Despite President Trump’s pressure regarding the vote, he will be in office for no more than six years, and the next administration, through no choice of its own, would be entrapped with the outcome of the result on Wednesday.
The relationship between the United States and these countries, in the long run, will not be seriously affected by the vote regarding a sports event; frankly, votes on major international issues are far more important.
Politics and sports should not mix; the fact that some countries have felt it necessary to tie in unrelated political issues into the process has been disconcerting, unethical, and should be considered undue influence. Morocco has maintained a high ground in that regard, focusing on the fairness of the process and opposing the corruption that has plagued FIFA with regards to the past two bids.
But to the extent that any politics at all come into consideration, their focus should be not on resolving political feuds and settling old scores, but rather through using this opportunity to build lasting connections towards something positive.
By supporting Morocco’s bid, the undecided or wavering countries would be casting a vote in favor of strengthening neighboring relations, reaching out to a small, developing country that is working hard to grow beyond its limitations, and also make clear that intimidation tactics are unacceptable in sports.
The meaning of the World Cup is in the curious tension between international camaraderie and a competitive process. By standing with Morocco, these countries have an opportunity to show solidarity with a country that is overcoming obstacles to do something great for its many people passionate about sports, and who set everything aside to rally around football.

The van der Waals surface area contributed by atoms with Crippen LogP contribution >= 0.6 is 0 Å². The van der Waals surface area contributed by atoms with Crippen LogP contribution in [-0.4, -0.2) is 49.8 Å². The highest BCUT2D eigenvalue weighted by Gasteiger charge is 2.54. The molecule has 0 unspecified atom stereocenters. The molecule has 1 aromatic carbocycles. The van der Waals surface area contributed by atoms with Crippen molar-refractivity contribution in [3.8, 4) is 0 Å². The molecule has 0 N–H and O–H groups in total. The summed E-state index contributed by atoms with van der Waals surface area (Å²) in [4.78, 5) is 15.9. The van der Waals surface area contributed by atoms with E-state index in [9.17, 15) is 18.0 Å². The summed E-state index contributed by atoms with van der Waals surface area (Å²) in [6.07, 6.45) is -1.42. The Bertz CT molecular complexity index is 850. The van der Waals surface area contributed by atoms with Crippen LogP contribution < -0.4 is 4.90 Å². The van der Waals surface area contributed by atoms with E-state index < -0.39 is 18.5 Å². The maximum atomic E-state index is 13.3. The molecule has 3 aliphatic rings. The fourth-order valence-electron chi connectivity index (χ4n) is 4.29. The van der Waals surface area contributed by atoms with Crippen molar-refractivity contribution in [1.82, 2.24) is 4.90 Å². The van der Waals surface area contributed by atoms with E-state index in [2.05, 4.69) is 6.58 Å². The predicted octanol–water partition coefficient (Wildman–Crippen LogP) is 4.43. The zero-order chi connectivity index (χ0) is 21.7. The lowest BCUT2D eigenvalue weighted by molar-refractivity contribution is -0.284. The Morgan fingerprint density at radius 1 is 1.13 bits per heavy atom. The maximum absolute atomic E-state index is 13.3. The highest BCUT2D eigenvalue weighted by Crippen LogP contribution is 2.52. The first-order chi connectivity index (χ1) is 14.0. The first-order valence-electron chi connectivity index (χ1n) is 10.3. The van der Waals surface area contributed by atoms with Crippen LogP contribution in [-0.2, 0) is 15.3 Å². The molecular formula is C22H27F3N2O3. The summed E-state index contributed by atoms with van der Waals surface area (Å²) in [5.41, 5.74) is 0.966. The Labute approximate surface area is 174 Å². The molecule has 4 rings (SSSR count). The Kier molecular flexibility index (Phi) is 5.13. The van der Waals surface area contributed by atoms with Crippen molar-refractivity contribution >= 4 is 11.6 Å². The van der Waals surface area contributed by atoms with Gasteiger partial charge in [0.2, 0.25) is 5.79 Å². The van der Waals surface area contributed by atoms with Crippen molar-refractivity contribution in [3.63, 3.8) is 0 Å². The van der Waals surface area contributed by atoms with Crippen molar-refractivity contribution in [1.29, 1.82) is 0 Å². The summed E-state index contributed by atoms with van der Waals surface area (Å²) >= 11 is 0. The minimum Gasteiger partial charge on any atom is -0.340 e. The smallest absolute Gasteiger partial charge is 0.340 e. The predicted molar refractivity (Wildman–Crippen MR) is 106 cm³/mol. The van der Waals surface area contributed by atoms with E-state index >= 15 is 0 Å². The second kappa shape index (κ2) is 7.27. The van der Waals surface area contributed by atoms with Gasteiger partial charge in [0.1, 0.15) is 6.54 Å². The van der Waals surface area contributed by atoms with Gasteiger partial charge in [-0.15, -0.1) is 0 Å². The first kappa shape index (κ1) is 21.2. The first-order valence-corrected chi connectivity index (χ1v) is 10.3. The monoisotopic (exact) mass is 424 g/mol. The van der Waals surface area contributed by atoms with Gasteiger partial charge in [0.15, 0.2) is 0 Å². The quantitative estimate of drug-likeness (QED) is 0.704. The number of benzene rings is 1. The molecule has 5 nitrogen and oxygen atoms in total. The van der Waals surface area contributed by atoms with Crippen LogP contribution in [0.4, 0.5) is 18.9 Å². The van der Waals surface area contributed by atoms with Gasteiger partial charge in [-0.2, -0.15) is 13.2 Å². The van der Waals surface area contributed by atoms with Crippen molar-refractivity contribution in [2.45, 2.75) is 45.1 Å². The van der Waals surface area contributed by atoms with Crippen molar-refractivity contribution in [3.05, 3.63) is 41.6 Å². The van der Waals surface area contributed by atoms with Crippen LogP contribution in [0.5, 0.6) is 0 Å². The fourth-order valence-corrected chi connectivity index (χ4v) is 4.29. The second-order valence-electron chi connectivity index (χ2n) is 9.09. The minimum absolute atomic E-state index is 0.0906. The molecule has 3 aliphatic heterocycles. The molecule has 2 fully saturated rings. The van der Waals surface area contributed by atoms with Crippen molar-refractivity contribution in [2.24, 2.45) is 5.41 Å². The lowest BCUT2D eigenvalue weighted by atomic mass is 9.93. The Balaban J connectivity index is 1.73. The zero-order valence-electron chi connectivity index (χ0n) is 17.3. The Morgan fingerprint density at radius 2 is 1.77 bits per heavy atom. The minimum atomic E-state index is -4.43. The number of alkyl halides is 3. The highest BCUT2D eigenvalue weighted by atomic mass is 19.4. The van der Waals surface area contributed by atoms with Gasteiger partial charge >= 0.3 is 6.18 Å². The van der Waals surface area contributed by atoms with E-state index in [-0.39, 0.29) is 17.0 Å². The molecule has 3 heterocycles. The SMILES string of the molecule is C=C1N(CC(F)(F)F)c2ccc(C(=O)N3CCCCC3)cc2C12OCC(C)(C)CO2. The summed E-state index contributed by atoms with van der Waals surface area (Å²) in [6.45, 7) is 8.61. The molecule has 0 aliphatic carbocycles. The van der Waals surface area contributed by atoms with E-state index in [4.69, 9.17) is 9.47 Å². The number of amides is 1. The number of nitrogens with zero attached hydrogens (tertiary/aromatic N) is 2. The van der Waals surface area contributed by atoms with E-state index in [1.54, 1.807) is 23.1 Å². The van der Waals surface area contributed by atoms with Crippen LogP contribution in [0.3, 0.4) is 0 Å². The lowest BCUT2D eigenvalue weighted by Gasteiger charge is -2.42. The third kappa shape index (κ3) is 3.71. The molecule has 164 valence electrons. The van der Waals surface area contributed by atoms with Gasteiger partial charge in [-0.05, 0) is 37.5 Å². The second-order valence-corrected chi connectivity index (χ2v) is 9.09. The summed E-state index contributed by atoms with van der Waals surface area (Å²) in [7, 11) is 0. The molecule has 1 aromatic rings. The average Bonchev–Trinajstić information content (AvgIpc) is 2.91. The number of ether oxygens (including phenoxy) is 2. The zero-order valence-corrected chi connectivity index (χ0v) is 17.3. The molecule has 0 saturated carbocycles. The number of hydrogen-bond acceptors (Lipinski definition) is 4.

At the end of the day, the process is just as much about love, courage, freedom, and dogged determination, as it is about efficiency, proficiency, and technical marks.
The voting members should look at how the entire country of Morocco is lit up with hope for what would surely be a monumental event and ask themselves not only “Which is easier? Which is more likely?” But also “What is right?”
Voting countries should support Morocco’s bid because it is the right thing to do. It is hard earned (and Morocco will continue to work hard to earn it), and it has never happened in its history before (while the United States and Mexico have hosted the World Cup in the past).
Morocco should win because it wants the victory more, it has worked and will continue to work harder than anyone else in the race, and it will benefit its friends, allies, supporters, and even rivals in the process of working towards the fulfillment of its national dream.
While it is impossible to know in advance the final tally, the day will be a guaranteed win for Morocco, because it has lobbied with honor and on the merits, in the spirit of sportsmanship and respect. And that, at the end of the day, is what a real victory looks like.